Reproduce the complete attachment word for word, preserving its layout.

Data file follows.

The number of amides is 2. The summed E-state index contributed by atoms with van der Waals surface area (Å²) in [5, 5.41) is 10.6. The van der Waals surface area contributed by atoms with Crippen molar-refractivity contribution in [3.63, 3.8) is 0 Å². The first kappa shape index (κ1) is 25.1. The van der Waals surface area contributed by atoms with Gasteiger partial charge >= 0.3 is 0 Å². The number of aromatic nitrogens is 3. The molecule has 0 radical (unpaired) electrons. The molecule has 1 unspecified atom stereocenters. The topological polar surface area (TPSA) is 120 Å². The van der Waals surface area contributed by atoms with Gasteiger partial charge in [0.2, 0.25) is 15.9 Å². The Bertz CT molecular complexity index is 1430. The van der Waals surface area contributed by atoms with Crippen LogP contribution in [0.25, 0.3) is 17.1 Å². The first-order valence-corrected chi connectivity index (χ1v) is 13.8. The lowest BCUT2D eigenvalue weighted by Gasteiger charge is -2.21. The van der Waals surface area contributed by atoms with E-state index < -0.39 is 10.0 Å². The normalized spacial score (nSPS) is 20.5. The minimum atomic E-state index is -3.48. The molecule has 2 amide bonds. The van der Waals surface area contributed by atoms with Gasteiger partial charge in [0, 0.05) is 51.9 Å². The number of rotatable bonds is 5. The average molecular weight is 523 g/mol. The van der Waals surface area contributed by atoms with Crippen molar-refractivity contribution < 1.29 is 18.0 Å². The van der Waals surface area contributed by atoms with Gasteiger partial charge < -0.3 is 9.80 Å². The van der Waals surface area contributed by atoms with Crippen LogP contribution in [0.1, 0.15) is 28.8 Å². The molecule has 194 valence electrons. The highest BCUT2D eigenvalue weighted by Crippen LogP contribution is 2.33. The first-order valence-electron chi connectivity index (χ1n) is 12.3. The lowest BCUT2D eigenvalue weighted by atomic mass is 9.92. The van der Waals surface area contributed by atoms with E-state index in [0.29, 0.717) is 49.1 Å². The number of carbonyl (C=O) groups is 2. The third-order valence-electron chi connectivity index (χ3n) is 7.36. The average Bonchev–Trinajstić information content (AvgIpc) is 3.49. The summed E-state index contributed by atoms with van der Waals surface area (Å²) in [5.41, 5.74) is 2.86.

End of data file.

The number of amides is 2. The summed E-state index contributed by atoms with van der Waals surface area (Å²) in [5, 5.41) is 10.6. The van der Waals surface area contributed by atoms with Crippen molar-refractivity contribution in [3.63, 3.8) is 0 Å². The first kappa shape index (κ1) is 25.1. The van der Waals surface area contributed by atoms with Gasteiger partial charge >= 0.3 is 0 Å². The number of aromatic nitrogens is 3. The molecule has 0 radical (unpaired) electrons. The molecule has 1 unspecified atom stereocenters. The topological polar surface area (TPSA) is 120 Å². The van der Waals surface area contributed by atoms with Gasteiger partial charge in [0.2, 0.25) is 15.9 Å². The Bertz CT molecular complexity index is 1430. The van der Waals surface area contributed by atoms with Crippen LogP contribution in [0.25, 0.3) is 17.1 Å². The first-order valence-corrected chi connectivity index (χ1v) is 13.8. The lowest BCUT2D eigenvalue weighted by Gasteiger charge is -2.21. The van der Waals surface area contributed by atoms with E-state index < -0.39 is 10.0 Å². The normalized spacial score (nSPS) is 20.5. The minimum atomic E-state index is -3.48. The molecule has 2 amide bonds. The van der Waals surface area contributed by atoms with Gasteiger partial charge in [0, 0.05) is 51.9 Å². The number of rotatable bonds is 5. The average molecular weight is 523 g/mol. The van der Waals surface area contributed by atoms with Crippen molar-refractivity contribution < 1.29 is 18.0 Å². The van der Waals surface area contributed by atoms with Gasteiger partial charge < -0.3 is 9.80 Å². The van der Waals surface area contributed by atoms with Crippen LogP contribution in [0.1, 0.15) is 28.8 Å². The molecule has 194 valence electrons. The highest BCUT2D eigenvalue weighted by Crippen LogP contribution is 2.33. The first-order valence-electron chi connectivity index (χ1n) is 12.3. The lowest BCUT2D eigenvalue weighted by atomic mass is 9.92. The van der Waals surface area contributed by atoms with E-state index in [0.29, 0.717) is 49.1 Å². The number of carbonyl (C=O) groups is 2. The third-order valence-electron chi connectivity index (χ3n) is 7.36. The average Bonchev–Trinajstić information content (AvgIpc) is 3.49. The summed E-state index contributed by atoms with van der Waals surface area (Å²) in [5.41, 5.74) is 2.86.